Trump's reality TV playbook: Seven ways it changed 2016 election

1. Conflict

Perhaps the primary driver in reality shows is the need for drama – and the best source for that is conflict, says political consultant Andrew Ricci, vice president at Levick, a Washington-based consulting firm. “Donald Trump hosted ‘The Apprentice’ for 11 years, a show fraught with emotional meltdowns and crying, with himself as boss in the background running everything,” says Mr. Ricci. “He is master of all that as a result of his experience.”

Nasty and personal fights, an essential in reality programming, have become an almost predictable staple of the Trump campaign as well. Consider the insults he’s hurled at Fox anchor Megyn Kelly and Sen. John McCain.

Extreme policy comments also have served the same purpose. Trump says he will force Mexico to pay for a border wall between the countries. Mexican officials have hotly denied this will ever happen. When Trump says Japan and South Korea should be candidates for nuclear weapons, alarmed officials around the country push back. After Trump suggested women who get abortions should be punished if abortion were illegal, even far-right conservatives criticized him.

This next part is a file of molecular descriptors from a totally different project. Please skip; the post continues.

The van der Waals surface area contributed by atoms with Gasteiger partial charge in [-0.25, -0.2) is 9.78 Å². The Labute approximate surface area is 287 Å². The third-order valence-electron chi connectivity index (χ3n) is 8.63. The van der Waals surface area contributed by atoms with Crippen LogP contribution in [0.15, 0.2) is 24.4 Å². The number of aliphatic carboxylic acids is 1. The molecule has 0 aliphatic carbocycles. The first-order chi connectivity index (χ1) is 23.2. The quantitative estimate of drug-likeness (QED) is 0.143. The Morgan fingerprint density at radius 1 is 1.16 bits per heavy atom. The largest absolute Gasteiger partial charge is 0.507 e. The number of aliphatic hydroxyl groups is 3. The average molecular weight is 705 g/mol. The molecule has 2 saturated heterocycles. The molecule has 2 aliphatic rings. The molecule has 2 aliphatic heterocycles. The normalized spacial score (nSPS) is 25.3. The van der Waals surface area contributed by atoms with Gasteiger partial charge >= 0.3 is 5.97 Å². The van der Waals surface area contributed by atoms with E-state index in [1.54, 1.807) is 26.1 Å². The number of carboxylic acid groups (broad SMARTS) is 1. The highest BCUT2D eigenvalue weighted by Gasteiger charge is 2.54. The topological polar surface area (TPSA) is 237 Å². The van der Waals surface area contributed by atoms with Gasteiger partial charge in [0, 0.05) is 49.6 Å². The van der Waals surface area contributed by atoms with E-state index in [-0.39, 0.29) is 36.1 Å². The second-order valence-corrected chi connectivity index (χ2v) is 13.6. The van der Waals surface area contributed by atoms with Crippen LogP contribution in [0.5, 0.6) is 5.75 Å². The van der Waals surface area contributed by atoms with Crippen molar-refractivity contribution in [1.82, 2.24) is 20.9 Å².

2 of 7
of stories this month > Get unlimited stories
You've read  of  free articles. Subscribe to continue.

Unlimited digital access $11/month.

Get unlimited Monitor journalism.